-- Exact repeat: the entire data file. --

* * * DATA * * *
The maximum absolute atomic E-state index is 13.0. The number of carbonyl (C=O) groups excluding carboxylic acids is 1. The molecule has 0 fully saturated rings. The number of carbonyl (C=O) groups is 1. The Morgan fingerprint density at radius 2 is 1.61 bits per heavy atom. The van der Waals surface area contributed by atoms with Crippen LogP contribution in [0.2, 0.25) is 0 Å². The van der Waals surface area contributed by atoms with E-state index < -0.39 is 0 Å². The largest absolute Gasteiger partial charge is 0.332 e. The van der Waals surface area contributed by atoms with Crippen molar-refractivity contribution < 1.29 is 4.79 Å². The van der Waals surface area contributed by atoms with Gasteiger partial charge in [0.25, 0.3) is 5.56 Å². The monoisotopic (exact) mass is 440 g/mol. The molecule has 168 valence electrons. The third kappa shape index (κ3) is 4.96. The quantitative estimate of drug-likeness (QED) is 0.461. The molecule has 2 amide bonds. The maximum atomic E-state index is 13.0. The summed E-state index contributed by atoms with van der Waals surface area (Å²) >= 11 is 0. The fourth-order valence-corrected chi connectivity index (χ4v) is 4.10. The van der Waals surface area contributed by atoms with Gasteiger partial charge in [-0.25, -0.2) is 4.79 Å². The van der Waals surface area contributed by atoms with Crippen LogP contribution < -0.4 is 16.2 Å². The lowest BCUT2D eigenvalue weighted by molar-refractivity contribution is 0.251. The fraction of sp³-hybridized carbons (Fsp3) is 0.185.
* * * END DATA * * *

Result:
The maximum absolute atomic E-state index is 13.0. The number of carbonyl (C=O) groups excluding carboxylic acids is 1. The molecule has 0 fully saturated rings. The number of carbonyl (C=O) groups is 1. The Morgan fingerprint density at radius 2 is 1.61 bits per heavy atom. The van der Waals surface area contributed by atoms with Crippen LogP contribution in [0.2, 0.25) is 0 Å². The van der Waals surface area contributed by atoms with E-state index < -0.39 is 0 Å². The largest absolute Gasteiger partial charge is 0.332 e. The van der Waals surface area contributed by atoms with Crippen molar-refractivity contribution < 1.29 is 4.79 Å². The van der Waals surface area contributed by atoms with Gasteiger partial charge in [0.25, 0.3) is 5.56 Å². The monoisotopic (exact) mass is 440 g/mol. The molecule has 168 valence electrons. The third kappa shape index (κ3) is 4.96. The quantitative estimate of drug-likeness (QED) is 0.461. The molecule has 2 amide bonds. The maximum atomic E-state index is 13.0. The summed E-state index contributed by atoms with van der Waals surface area (Å²) >= 11 is 0. The fourth-order valence-corrected chi connectivity index (χ4v) is 4.10. The van der Waals surface area contributed by atoms with Gasteiger partial charge in [-0.25, -0.2) is 4.79 Å². The van der Waals surface area contributed by atoms with Crippen LogP contribution < -0.4 is 16.2 Å². The lowest BCUT2D eigenvalue weighted by molar-refractivity contribution is 0.251. The fraction of sp³-hybridized carbons (Fsp3) is 0.185.